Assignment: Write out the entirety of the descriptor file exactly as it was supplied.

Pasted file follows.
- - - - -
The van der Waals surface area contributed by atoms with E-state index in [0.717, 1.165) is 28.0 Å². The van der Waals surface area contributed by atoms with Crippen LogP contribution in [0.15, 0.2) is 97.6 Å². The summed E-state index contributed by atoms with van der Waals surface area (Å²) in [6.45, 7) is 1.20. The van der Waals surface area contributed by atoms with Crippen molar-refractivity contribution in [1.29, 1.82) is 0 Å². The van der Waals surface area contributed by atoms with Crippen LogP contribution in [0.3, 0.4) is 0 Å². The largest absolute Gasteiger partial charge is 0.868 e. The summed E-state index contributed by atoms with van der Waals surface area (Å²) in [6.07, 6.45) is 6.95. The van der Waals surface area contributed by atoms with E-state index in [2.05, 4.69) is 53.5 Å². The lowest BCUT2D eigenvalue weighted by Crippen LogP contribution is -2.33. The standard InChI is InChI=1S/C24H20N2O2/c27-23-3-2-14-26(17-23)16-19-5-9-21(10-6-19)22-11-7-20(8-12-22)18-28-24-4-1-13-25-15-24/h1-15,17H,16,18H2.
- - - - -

The van der Waals surface area contributed by atoms with E-state index in [0.717, 1.165) is 28.0 Å². The van der Waals surface area contributed by atoms with Crippen LogP contribution in [0.15, 0.2) is 97.6 Å². The summed E-state index contributed by atoms with van der Waals surface area (Å²) in [6.45, 7) is 1.20. The van der Waals surface area contributed by atoms with Crippen molar-refractivity contribution in [1.29, 1.82) is 0 Å². The van der Waals surface area contributed by atoms with Crippen LogP contribution in [0.3, 0.4) is 0 Å². The largest absolute Gasteiger partial charge is 0.868 e. The summed E-state index contributed by atoms with van der Waals surface area (Å²) in [6.07, 6.45) is 6.95. The van der Waals surface area contributed by atoms with E-state index in [2.05, 4.69) is 53.5 Å². The lowest BCUT2D eigenvalue weighted by Crippen LogP contribution is -2.33. The standard InChI is InChI=1S/C24H20N2O2/c27-23-3-2-14-26(17-23)16-19-5-9-21(10-6-19)22-11-7-20(8-12-22)18-28-24-4-1-13-25-15-24/h1-15,17H,16,18H2.